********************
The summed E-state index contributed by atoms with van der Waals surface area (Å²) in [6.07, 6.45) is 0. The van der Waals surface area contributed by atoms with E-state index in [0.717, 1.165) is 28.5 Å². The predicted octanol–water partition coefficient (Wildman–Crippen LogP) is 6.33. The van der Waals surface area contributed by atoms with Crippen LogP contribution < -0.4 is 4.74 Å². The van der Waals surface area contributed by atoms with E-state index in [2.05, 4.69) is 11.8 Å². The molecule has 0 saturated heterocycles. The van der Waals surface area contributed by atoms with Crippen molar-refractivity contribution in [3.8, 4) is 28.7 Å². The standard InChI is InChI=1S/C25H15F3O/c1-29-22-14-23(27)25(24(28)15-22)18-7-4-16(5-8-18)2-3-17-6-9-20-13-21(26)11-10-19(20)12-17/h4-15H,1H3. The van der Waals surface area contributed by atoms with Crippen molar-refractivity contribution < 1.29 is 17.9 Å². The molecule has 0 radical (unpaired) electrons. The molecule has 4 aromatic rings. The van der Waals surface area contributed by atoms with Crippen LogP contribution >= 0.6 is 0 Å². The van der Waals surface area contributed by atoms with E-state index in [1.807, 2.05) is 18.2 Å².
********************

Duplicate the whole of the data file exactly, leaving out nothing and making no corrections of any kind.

The summed E-state index contributed by atoms with van der Waals surface area (Å²) in [6.07, 6.45) is 0. The van der Waals surface area contributed by atoms with E-state index in [0.717, 1.165) is 28.5 Å². The predicted octanol–water partition coefficient (Wildman–Crippen LogP) is 6.33. The van der Waals surface area contributed by atoms with Crippen LogP contribution < -0.4 is 4.74 Å². The van der Waals surface area contributed by atoms with E-state index in [2.05, 4.69) is 11.8 Å². The molecule has 0 saturated heterocycles. The van der Waals surface area contributed by atoms with Crippen molar-refractivity contribution in [3.8, 4) is 28.7 Å². The standard InChI is InChI=1S/C25H15F3O/c1-29-22-14-23(27)25(24(28)15-22)18-7-4-16(5-8-18)2-3-17-6-9-20-13-21(26)11-10-19(20)12-17/h4-15H,1H3. The van der Waals surface area contributed by atoms with Crippen molar-refractivity contribution < 1.29 is 17.9 Å². The molecule has 0 radical (unpaired) electrons. The molecule has 4 aromatic rings. The van der Waals surface area contributed by atoms with Crippen LogP contribution >= 0.6 is 0 Å². The van der Waals surface area contributed by atoms with E-state index in [1.807, 2.05) is 18.2 Å².